Conflicted Attitudes Toward Heritage: Heritage Language Learning of Returnee
Adolescents from Japan at a Nikkei School in Lima, Peru
Author: Yuri Yamasaki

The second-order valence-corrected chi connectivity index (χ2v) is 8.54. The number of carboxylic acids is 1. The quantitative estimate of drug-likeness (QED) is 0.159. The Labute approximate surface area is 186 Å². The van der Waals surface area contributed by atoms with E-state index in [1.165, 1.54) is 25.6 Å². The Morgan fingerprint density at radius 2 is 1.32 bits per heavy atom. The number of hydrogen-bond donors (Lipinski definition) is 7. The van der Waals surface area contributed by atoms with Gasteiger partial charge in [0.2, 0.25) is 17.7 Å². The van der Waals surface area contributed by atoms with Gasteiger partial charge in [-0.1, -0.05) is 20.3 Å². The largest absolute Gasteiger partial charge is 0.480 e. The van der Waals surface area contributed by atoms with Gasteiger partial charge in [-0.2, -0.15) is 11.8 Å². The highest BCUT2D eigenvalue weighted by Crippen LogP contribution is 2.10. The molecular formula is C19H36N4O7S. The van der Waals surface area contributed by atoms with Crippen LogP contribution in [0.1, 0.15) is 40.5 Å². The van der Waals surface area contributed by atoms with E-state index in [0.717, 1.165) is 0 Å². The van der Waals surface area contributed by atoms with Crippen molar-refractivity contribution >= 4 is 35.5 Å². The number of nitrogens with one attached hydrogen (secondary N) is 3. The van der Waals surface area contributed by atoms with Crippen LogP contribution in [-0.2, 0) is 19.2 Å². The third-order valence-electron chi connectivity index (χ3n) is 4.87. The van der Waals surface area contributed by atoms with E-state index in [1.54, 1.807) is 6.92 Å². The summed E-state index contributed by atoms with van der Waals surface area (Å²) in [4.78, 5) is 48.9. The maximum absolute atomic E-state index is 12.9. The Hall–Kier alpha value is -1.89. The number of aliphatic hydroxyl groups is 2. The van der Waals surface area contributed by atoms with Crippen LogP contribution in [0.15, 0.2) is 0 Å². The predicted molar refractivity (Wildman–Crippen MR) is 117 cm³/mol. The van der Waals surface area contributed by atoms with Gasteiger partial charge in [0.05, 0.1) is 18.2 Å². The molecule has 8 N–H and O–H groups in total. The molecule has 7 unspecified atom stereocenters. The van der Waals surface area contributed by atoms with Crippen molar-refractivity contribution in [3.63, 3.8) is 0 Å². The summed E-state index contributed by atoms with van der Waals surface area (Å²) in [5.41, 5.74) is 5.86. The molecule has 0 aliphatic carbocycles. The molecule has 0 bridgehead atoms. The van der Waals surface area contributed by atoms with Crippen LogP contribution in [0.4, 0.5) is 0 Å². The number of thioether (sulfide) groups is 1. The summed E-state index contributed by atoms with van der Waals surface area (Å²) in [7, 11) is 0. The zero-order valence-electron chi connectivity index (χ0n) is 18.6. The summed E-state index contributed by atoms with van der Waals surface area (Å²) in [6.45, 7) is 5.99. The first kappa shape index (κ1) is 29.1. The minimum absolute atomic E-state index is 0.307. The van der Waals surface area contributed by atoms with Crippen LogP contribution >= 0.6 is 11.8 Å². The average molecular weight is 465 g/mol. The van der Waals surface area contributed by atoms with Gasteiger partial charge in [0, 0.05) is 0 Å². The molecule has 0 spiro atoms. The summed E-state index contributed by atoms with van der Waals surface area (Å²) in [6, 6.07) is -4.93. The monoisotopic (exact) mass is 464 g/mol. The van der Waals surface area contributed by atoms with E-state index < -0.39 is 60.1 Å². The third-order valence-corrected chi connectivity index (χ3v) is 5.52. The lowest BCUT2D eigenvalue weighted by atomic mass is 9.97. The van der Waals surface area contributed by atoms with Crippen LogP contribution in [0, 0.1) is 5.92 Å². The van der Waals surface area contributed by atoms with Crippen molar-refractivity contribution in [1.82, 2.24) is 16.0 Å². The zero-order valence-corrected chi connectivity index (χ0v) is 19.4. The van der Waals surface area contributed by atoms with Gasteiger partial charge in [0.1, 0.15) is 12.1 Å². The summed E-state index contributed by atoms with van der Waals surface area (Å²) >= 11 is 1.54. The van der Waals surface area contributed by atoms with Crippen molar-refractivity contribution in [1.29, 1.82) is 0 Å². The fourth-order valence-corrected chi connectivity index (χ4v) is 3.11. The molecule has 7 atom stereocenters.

During their more than 100-year-long presence in Peru, Japanese descendants (Nikkei) have been linguistically integrated into Peruvian society. The portion of the population that speaks Japanese in daily life has been decreasing dramatically, and the majority of younger Nikkei typically grow up speaking mainly Spanish, mixed with a specific Japanese lexicon that has been transmitted inter-generationally within families. To prevent the complete loss of ancestral language and cultural traits, private all-day elementary and secondary schools, founded and run by the Nikkei, have been offering additional Japanese language educational programs. Drawing from an ethnographic study at one such Nikkei-sponsored secondary school in Lima, this article portrays the students' inconsistent and ambiguous attitudes toward learning Japanese as their heritage. More specifically, the article focuses on returnee students from Japan, a recently emerged diaspora group of youngsters who have spent time in Japan as emigrants and then returned to resettle in Peru. The article examines the returnees' negotiations with the language teachers regarding what is considered to be "proper" or "standard" Japanese. Classroom observations and interviews with both teachers and students demonstrate how contested the "heritage" of heritage language education is — defined as it is through social, economic, and political positions and interests of participants in the educational process. The study also shows how the institutionalized heritage language education at school sometimes results in encouraging the students to "dis-inherit" what they have learned outside school: this may relate to their family's social status in their ancestral country.